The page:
Thursday, May 28, 2015
Review: "San Andreas"
"San Andreas" is like a lot of second-tier summer action movies: it's not very original, it's not very smart, it contains several gag-inducing unintentional laugh moments -- yet it'd be unfair to say that it's not breezily entertaining.
It's essentially a remake of "2012" from a few years back, with a natural disaster laying waste to large stretches of populated lands as various groups of people struggle to escape the unfolding mayhem, with ashen-faced scientists popping in occasionally to explain what's going on and warn that the worst is yet to come. It even recycles that movie's story of a divorced couple rekindling their love amidst the chaos.
Hey, I'm sure the millions of dead don't mind their fate if one family is brought back together!!
I admit I've kind of soured on Dwayne Rock's stardom. He showed some sneaky acting chops and deft comedic timing in a few offbeat roles, many of them supporting, but at some point he and his handlers decided he needs to be Schwarzenegger II. It's all popping muscles and post-smash quips these days.
(Though few in Hollywood seem to notice that he's better at invigorating existing film franchises as a sideshow player than his own star vehicles.)
"San Andreas" rehabilitated him a little bit in my estimation. He uses his big soulful eyes more than his swollen body. He plays a dad who's wounded and vulnerable, and just wants to protect his family. It makes him a lot more sympathetic as a character.
He plays Chief Pilot Ray Gaines of the L.A. Fire Department, and as we establish in an opening canyon rescue sequence, he is the best there is at flying choppers and saving lives.
But then a curious thing happens: a rolling wave of dire earthquakes start shaking California to bits, and Ray's first instinct is... to abandon his duties and go rescue his ex-wife and teen daughter instead!
That's right, he flies off in an expensive rescue helicopter that could be saving a bunch of people's lives, and instead rescues his ex-sweetie (Carla Gugino) off the top of a collapsing skyscraper. All the other people in that building trying to survive? Screw them!
Then they fly the chopper for hours north to San Francisco to rescue their daughter. It sputters out, so along the way they also have to steal a truck, a plane and a boat to continue their journey. At no point do they take the initiative to stop and save anyone else. They fly over an inferno of fires, looting and human degradation and Ray looks down and says, "That's Bakersfield," as if that explains everything.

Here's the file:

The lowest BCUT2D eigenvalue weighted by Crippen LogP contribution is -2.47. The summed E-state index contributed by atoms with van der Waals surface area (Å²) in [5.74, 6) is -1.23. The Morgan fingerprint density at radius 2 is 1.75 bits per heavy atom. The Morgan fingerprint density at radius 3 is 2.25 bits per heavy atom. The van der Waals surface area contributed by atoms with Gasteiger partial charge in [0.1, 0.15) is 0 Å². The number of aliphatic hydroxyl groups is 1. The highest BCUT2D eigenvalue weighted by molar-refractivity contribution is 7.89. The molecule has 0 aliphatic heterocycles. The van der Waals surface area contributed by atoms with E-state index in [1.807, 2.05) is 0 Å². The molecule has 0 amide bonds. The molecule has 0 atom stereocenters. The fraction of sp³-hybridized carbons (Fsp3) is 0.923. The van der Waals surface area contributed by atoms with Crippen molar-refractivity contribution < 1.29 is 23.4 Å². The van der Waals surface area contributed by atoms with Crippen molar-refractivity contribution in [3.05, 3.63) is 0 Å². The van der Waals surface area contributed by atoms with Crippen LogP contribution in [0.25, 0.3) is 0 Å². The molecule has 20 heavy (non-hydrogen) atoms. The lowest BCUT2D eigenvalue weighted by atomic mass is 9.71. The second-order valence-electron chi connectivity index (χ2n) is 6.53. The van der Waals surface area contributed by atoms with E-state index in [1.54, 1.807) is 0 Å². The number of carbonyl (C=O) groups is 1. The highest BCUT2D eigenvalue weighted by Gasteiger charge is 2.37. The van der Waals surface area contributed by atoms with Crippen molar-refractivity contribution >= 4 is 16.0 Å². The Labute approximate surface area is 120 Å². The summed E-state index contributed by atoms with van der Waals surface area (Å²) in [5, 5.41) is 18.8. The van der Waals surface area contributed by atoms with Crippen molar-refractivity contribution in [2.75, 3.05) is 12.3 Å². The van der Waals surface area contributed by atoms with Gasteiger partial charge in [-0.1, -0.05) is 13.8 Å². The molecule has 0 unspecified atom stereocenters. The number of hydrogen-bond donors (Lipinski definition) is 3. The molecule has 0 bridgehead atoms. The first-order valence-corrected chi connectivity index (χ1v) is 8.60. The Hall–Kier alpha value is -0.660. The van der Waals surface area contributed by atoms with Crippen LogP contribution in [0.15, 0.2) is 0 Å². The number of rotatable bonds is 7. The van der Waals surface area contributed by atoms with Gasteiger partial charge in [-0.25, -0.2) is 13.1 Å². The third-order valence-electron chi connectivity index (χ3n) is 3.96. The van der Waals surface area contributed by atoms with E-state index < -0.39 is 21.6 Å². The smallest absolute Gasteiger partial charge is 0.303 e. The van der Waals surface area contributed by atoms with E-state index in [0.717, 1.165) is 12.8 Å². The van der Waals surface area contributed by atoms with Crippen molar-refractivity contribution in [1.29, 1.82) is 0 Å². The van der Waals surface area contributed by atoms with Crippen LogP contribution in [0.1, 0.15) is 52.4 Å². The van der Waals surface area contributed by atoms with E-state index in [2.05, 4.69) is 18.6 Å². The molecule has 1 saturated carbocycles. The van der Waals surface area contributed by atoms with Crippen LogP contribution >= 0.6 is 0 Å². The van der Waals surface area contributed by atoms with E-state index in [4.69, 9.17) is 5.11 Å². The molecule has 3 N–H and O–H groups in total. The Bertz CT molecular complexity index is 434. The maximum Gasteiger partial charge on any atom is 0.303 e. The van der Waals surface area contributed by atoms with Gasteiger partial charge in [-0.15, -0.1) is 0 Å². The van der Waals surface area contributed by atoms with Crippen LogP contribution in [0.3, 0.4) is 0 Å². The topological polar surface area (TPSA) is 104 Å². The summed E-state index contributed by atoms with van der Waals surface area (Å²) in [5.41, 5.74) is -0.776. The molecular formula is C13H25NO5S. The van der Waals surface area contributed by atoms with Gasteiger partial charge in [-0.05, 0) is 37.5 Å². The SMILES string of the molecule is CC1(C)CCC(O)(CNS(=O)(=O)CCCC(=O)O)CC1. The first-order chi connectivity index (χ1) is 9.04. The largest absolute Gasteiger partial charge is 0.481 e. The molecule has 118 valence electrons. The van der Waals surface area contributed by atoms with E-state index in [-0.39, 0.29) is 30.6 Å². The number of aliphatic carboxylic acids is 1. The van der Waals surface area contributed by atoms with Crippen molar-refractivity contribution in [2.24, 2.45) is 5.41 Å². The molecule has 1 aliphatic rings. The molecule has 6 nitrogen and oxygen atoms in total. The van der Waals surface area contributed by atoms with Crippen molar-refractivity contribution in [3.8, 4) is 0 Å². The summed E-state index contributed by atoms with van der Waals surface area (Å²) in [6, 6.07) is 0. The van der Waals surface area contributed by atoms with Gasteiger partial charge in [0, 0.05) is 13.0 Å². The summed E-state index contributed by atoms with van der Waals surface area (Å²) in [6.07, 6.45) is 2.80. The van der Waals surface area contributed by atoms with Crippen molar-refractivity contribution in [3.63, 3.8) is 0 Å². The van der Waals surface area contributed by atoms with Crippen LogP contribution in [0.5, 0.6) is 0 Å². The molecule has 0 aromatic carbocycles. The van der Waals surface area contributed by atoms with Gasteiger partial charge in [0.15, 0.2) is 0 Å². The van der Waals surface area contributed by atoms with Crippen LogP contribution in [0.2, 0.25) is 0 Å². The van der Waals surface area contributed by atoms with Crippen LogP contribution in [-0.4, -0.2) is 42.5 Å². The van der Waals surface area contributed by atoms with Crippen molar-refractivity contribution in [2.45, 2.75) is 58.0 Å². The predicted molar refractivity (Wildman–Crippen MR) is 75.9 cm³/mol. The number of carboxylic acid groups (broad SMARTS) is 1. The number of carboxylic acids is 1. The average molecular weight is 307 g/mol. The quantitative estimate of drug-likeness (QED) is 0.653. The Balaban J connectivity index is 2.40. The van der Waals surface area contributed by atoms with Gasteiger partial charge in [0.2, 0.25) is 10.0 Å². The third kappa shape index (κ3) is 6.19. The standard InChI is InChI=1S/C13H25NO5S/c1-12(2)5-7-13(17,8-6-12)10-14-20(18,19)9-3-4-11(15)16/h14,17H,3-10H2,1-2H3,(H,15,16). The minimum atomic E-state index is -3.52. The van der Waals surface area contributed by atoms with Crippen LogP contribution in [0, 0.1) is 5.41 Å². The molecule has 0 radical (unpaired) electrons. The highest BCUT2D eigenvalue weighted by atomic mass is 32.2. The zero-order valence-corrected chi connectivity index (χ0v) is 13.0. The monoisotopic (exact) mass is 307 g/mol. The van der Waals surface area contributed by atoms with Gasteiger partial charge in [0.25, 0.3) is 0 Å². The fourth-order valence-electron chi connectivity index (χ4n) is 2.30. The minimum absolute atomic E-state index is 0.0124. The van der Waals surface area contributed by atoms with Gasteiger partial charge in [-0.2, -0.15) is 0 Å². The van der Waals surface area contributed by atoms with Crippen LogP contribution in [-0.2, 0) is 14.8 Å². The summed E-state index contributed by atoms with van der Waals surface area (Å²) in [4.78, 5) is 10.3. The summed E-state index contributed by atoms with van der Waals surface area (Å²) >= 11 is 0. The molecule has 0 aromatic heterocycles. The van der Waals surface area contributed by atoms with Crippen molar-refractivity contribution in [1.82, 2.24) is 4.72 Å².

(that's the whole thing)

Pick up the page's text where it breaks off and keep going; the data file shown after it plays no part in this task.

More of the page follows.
So just so we're all clear, this is a movie about a heroic, superhuman fire/rescue guy who, when the shit really hits the fan, can be totally depended upon to GO AWOL AND OBSTINATELY REFUSE TO DO HIS JOB.
At one point Ray and his wife are cruising through the flooded streets of San Francisco on a boat -- what's an earthquake without a tsunami? -- when they pass by some random guy who also has a boat and is out finding trapped people to rescue. I kept wanting someone to turn to him and say, "Ray, isn't that what YOU'RE supposed to be doing???"
What's really ironic is that the heavy is a super-rich guy (Ioan Gruffudd) who is Ray's ex-wife's new boyfriend, who keeps abandoning people to save his own skin. But if you think about it, that's exactly what Ray does: look after his own personal self-interests rather than working for the greater good. Dang those nefarious 1-percenters.
Alexandra Daddario, with her big blue eyes, copious thigh gap and jiggling assets, plays Blake, who in some geneticist's dream factory is the daughter of Johnson and Gugino. Also tagging along are Hugo Johnstone-Burt and Art Parkinson as a pair of adorable British brothers here to provide classy accents and derring-do. Paul Giamatti plays the scientist, who finds out how to predict earthquakes using "magnetic pole rates," but alas too late to warn anyone.
There are some perilous sequences here and there, often involving people trying to dodge out of the way as buildings collapse around them. The CGI is a bit cut-rate, but gets the job done.
As cinematic fare, "San Andreas" has the same nutritional profile as the stuff out at the concession stand: tasty, empty calories.